Sound familiar? McNaughton has put his finger on the pulse of Trump’s GOP, for whom outrage toward the opposition and respect for the old ways, vaguely construed, go hand in hand. The old ways, and the values embedded in them, are precisely what the MAGA movement believes is in danger of being lost if progressivism advances unchecked. It wants to slow things down and map out a future based on the familiar, ostensibly simpler contours of the past. But lacking a coherently articulated platform, the MAGA movement relies on the affiliated to just know when greatness was, who made it, and which values should be restored. It’s an exclusive club that is consolidated with each hashtag, retweet, and share that merrily mocks the opposition or pledges allegiance to Trump. McNaughton’s painted memes not only show his understanding of the Trumpist GOP then, but also contribute to the in-group consolidation process by supplying imagery that people can rally around.
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In The Con-Artist, painted during the 2016 campaign, McNaughton foisted Hillary Clinton onto Edvard Munch’s The Scream (1893). He then invited followers on Facebook to identify “ten names hidden in the painting of those who have suffered under her eyes.” They had no trouble. “Only ten names?” one person asked. In The Masterpiece, which McNaughton released on Twitter in August, Trump sits under the vaulted ceiling of a Gothic cathedral, palette in hand. But we can’t see the painting on his easel because, as McNaughton explained on his website and in his social-media posts, the painting represents Trump’s “greatest achievements,” and these have yet to be revealed. All that we see beneath a heavy crimson curtain is a corner of vaguely impressionistic brushwork, patches of blue and green.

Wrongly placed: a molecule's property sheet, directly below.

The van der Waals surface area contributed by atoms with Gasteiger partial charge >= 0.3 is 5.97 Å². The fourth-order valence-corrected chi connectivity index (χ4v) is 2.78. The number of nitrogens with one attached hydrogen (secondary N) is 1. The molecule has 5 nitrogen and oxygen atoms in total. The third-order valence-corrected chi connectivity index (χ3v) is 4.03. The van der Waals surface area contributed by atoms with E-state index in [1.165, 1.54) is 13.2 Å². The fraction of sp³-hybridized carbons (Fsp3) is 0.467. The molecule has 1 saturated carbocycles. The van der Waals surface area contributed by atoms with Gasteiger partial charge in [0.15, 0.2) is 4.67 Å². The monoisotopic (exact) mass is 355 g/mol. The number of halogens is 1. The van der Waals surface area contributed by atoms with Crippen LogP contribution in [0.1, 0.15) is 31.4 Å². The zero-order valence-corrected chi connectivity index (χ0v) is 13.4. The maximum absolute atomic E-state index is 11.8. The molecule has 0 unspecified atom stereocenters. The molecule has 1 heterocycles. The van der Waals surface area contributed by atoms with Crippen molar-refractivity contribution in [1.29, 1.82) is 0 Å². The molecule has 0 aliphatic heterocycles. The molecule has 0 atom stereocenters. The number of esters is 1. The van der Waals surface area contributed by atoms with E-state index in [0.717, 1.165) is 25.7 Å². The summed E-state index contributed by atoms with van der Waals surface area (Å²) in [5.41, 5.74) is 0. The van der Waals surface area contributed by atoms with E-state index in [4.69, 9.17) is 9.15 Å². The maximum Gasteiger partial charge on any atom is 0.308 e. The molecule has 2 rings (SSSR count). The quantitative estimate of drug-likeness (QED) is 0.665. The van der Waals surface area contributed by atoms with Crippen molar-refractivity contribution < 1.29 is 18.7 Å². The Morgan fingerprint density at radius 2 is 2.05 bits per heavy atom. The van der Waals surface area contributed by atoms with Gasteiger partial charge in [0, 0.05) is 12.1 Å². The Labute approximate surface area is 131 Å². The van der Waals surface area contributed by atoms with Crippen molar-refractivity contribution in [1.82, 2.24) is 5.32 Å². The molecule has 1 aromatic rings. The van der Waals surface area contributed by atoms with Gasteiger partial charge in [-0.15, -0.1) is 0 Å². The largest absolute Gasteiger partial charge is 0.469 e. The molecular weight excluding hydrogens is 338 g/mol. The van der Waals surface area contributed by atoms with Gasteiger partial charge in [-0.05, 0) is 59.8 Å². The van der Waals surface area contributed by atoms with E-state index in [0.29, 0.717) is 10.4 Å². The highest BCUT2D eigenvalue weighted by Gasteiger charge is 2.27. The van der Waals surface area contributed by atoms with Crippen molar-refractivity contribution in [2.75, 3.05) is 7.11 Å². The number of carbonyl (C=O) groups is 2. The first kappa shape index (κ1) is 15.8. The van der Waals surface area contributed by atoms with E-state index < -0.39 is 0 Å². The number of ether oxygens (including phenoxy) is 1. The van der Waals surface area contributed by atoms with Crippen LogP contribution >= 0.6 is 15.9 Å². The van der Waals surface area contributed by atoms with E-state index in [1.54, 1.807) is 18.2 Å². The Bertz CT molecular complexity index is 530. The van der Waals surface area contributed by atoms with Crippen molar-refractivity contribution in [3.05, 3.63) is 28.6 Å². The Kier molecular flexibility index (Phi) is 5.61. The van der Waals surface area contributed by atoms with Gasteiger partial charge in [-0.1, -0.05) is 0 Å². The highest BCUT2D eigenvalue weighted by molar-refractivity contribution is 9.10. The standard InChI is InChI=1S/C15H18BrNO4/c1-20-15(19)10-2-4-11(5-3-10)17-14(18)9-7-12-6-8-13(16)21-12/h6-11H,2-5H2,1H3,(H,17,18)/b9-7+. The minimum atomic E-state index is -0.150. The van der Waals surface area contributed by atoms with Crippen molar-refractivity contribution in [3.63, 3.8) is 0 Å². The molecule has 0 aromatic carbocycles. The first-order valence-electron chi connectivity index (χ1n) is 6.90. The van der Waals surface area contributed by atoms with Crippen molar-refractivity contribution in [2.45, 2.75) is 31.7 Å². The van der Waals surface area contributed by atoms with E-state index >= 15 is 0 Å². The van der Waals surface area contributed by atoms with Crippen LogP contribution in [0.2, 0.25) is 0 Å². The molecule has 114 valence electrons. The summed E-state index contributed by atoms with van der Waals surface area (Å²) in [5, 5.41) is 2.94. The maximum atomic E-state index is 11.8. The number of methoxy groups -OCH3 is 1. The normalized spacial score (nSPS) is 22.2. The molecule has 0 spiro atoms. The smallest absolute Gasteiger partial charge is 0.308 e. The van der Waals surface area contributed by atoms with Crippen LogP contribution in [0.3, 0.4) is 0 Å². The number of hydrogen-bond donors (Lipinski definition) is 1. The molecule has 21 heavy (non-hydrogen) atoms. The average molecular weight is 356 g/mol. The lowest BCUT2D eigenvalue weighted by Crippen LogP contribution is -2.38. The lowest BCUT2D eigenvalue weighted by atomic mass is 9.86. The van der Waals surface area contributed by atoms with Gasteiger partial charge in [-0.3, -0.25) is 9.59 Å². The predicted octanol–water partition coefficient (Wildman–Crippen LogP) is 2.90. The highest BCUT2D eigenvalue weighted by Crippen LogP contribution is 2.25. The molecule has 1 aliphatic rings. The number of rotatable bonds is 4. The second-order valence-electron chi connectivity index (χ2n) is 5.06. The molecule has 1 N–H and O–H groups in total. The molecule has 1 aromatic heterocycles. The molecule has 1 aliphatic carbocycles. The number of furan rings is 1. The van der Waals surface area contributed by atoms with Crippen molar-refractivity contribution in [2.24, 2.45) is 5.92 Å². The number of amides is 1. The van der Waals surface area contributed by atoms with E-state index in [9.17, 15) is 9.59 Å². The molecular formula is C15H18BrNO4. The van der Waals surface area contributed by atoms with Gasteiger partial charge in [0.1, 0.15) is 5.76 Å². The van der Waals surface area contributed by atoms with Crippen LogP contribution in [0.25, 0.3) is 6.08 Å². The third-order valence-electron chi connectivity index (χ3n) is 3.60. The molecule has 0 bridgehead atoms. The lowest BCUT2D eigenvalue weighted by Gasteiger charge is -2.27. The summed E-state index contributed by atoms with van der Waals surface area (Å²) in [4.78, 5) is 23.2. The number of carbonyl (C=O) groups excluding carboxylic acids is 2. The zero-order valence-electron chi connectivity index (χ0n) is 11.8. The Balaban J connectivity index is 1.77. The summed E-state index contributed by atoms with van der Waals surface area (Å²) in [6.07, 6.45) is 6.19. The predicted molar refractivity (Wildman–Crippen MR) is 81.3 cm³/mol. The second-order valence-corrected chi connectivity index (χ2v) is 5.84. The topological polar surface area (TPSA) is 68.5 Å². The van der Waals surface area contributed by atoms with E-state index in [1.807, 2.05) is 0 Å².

The painting “captures the spirit, determination and love [Trump] has for America and all of us,” one of McNaughton’s fans wrote on his Facebook page. His critics, naturally, saw it differently and filled in the blanks with memes of Trump unveiling his tax returns, a Nazi flag, the Statue of Liberty in flames, Bill Clinton in the blue dress. Of course, by mocking McNaughton, liberals do as much work as his fans to circulate the work.
McNaughton might just be the most talked about, liked, disliked, shared, hashtagged, and retweeted artist working today. Artists who are N.Y./L.A. famous may have the respect of the art world and stellar gallery representation, but McNaughton has them beat in terms of populist buzz.
And the fact that McNaughton’s paintings are made for circulation on social media doesn’t mean they won’t endure. Historians of the future will look at our digital habits to make sense of the Trump era, especially since social media has played—and will likely continue to play—a crucial role in deciding the outcomes of political contests. There McNaughton’s work will be, waiting to tell posterity the tale of our time. He may never get a show in Chelsea, or be chosen to represent the U.S. at the Venice Biennale, but he won’t care. McNaughton’s ambitions are greater than that.